In the article by Duyckaerts, Charlesa; Clavaguera, Florenceb; Potier, Marie-Claudeb published in Current Opinion in Neurology (April 2019 - Volume 32 - Issue 2 - p 266-271) , taking the example of Alzheimer's and Parkinson's diseases, presents the experimental and human data that support the hypothesis that Aβ, tau, and α-synuclein may seed and propagate the pathology and consider the potential clinical consequences.
Recent findings shows that Aβ aggregates transmit Aβ pathology to experimental animals. Interhuman transmission of Aβ pathology has also been observed in iatrogenic Creutzfeldt-Jakob disease, or after dural graft. Tau aggregates also transmit the pathology to mice when injected in the brain and propagates along neuronal pathways. Evidence of interhuman transmission is weak. Finally α-synuclein aggregates, when injected in specific areas of the brain may recapitulate Lewy pathology of Parkinson's disease but there is currently no hint of human to human transmission.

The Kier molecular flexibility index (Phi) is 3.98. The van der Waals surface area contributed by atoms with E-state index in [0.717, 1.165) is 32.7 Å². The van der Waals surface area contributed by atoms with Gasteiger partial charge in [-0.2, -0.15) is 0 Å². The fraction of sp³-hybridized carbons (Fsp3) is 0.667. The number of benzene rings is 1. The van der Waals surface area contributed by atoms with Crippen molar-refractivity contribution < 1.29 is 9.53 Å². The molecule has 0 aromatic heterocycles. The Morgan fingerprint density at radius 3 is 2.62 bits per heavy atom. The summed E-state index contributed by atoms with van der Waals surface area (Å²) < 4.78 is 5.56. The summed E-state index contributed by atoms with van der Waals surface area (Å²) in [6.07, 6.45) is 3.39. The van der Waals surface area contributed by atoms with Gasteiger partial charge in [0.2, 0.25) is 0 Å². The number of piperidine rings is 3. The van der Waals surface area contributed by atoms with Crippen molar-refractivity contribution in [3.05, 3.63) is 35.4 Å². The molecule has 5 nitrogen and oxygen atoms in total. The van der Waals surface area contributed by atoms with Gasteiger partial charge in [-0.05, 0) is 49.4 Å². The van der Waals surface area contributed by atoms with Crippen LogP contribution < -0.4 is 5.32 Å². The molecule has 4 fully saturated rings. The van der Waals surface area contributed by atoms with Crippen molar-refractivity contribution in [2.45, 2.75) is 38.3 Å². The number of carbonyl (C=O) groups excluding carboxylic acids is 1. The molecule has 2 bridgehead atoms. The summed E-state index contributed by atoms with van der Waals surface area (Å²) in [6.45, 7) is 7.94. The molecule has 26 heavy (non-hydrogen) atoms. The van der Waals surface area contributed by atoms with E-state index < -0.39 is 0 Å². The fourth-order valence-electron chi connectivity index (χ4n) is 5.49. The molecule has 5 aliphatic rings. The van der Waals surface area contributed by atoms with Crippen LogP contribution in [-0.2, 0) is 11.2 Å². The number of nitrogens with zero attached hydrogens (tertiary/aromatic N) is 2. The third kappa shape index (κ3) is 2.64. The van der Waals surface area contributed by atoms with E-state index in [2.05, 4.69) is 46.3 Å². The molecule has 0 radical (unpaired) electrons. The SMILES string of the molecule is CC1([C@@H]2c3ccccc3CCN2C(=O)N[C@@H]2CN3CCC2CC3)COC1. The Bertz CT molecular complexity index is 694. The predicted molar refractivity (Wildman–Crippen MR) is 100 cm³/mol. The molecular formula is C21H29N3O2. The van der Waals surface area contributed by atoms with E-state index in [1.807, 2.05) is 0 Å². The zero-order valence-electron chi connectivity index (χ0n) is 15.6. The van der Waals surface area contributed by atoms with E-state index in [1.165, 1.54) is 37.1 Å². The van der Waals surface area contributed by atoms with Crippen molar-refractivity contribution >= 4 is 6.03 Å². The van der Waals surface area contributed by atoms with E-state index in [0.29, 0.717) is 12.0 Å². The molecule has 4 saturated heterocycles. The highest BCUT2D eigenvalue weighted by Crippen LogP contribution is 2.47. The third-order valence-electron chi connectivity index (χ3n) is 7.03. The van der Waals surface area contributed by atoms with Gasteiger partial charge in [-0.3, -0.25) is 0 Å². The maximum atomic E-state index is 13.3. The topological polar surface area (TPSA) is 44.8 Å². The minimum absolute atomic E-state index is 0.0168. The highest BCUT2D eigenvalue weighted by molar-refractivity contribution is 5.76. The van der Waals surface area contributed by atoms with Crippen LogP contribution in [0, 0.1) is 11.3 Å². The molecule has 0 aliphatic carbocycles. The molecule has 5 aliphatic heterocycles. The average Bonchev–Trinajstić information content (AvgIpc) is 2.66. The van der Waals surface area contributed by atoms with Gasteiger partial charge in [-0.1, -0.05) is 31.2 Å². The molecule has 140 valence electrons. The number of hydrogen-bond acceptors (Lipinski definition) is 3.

Since the first evidence that at least Aβ pathology of Alzheimer's disease could be transmitted to the animal, data have accumulated indicating that misfolded proteins characteristic of neurodegenerative diseases may seed and propagate pathology in a prion-like manner. The term propagon has been proposed to describe those proteins that act as prions at different levels. Taking the example of Alzheimer's and Parkinson's diseases, the experimental and human data supporting the hypothesis that Aβ, tau, and α-synuclein are indeed propagons are presented with their clinical consequences.